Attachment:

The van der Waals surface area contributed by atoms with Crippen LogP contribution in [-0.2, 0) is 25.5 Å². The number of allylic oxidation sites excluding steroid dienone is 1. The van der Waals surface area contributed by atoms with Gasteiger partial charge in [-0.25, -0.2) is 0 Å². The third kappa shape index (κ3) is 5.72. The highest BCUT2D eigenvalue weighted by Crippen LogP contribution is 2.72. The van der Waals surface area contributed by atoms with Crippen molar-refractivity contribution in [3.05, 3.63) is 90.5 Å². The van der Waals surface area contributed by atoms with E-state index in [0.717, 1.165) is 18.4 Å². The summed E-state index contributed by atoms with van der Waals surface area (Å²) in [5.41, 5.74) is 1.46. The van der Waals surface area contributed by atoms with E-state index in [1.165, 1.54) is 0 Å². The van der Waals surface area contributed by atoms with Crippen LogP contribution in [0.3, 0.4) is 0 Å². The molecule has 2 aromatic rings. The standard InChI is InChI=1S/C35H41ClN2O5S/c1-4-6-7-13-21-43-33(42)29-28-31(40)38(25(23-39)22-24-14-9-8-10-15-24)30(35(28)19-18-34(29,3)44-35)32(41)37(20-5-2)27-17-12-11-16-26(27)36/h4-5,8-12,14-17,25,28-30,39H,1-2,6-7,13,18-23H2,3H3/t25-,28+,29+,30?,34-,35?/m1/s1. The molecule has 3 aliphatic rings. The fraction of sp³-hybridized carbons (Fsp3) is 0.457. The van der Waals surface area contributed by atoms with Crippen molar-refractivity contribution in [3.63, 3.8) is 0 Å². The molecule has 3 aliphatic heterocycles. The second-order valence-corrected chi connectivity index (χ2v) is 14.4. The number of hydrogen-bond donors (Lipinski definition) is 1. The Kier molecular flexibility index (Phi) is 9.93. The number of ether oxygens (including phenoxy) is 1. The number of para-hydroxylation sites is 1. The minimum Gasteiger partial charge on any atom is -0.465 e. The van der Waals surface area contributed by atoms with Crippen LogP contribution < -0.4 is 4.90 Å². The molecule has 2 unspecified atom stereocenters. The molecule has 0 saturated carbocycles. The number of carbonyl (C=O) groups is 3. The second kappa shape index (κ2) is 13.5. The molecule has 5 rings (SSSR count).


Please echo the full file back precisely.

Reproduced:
The van der Waals surface area contributed by atoms with Crippen LogP contribution in [-0.2, 0) is 25.5 Å². The number of allylic oxidation sites excluding steroid dienone is 1. The van der Waals surface area contributed by atoms with Gasteiger partial charge in [-0.25, -0.2) is 0 Å². The third kappa shape index (κ3) is 5.72. The highest BCUT2D eigenvalue weighted by Crippen LogP contribution is 2.72. The van der Waals surface area contributed by atoms with Crippen molar-refractivity contribution in [3.05, 3.63) is 90.5 Å². The van der Waals surface area contributed by atoms with E-state index in [0.717, 1.165) is 18.4 Å². The summed E-state index contributed by atoms with van der Waals surface area (Å²) in [5.41, 5.74) is 1.46. The van der Waals surface area contributed by atoms with E-state index in [1.165, 1.54) is 0 Å². The van der Waals surface area contributed by atoms with Crippen LogP contribution in [0.3, 0.4) is 0 Å². The molecule has 2 aromatic rings. The standard InChI is InChI=1S/C35H41ClN2O5S/c1-4-6-7-13-21-43-33(42)29-28-31(40)38(25(23-39)22-24-14-9-8-10-15-24)30(35(28)19-18-34(29,3)44-35)32(41)37(20-5-2)27-17-12-11-16-26(27)36/h4-5,8-12,14-17,25,28-30,39H,1-2,6-7,13,18-23H2,3H3/t25-,28+,29+,30?,34-,35?/m1/s1. The molecule has 3 aliphatic rings. The fraction of sp³-hybridized carbons (Fsp3) is 0.457. The van der Waals surface area contributed by atoms with Crippen molar-refractivity contribution in [3.63, 3.8) is 0 Å². The molecule has 3 aliphatic heterocycles. The second-order valence-corrected chi connectivity index (χ2v) is 14.4. The number of hydrogen-bond donors (Lipinski definition) is 1. The Kier molecular flexibility index (Phi) is 9.93. The number of ether oxygens (including phenoxy) is 1. The number of para-hydroxylation sites is 1. The minimum Gasteiger partial charge on any atom is -0.465 e. The van der Waals surface area contributed by atoms with Crippen LogP contribution < -0.4 is 4.90 Å². The molecule has 2 unspecified atom stereocenters. The molecule has 0 saturated carbocycles. The number of carbonyl (C=O) groups is 3. The second kappa shape index (κ2) is 13.5. The molecule has 5 rings (SSSR count).